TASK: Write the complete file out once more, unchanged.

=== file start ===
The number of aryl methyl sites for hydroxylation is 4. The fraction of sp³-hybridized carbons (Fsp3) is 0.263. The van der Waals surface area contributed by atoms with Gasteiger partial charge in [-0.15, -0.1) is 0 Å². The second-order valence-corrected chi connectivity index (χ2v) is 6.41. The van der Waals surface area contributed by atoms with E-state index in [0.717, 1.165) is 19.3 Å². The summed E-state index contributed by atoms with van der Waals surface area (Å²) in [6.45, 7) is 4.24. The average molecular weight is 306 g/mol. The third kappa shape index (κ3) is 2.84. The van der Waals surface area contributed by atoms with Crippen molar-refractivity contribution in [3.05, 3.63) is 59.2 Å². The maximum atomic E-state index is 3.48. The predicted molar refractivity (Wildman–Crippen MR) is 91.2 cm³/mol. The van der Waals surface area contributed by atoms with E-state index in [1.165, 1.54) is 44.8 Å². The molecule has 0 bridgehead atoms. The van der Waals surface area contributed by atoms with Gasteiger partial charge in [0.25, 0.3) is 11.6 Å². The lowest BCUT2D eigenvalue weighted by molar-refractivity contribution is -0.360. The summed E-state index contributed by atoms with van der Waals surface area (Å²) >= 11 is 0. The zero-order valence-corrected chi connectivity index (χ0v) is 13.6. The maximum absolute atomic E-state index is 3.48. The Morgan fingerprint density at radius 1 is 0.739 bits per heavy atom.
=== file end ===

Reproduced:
The number of aryl methyl sites for hydroxylation is 4. The fraction of sp³-hybridized carbons (Fsp3) is 0.263. The van der Waals surface area contributed by atoms with Gasteiger partial charge in [-0.15, -0.1) is 0 Å². The second-order valence-corrected chi connectivity index (χ2v) is 6.41. The van der Waals surface area contributed by atoms with E-state index in [0.717, 1.165) is 19.3 Å². The summed E-state index contributed by atoms with van der Waals surface area (Å²) in [6.45, 7) is 4.24. The average molecular weight is 306 g/mol. The third kappa shape index (κ3) is 2.84. The van der Waals surface area contributed by atoms with Crippen molar-refractivity contribution in [3.05, 3.63) is 59.2 Å². The maximum atomic E-state index is 3.48. The predicted molar refractivity (Wildman–Crippen MR) is 91.2 cm³/mol. The van der Waals surface area contributed by atoms with E-state index in [1.165, 1.54) is 44.8 Å². The molecule has 0 bridgehead atoms. The van der Waals surface area contributed by atoms with Gasteiger partial charge in [0.25, 0.3) is 11.6 Å². The lowest BCUT2D eigenvalue weighted by molar-refractivity contribution is -0.360. The summed E-state index contributed by atoms with van der Waals surface area (Å²) >= 11 is 0. The zero-order valence-corrected chi connectivity index (χ0v) is 13.6. The maximum absolute atomic E-state index is 3.48. The Morgan fingerprint density at radius 1 is 0.739 bits per heavy atom.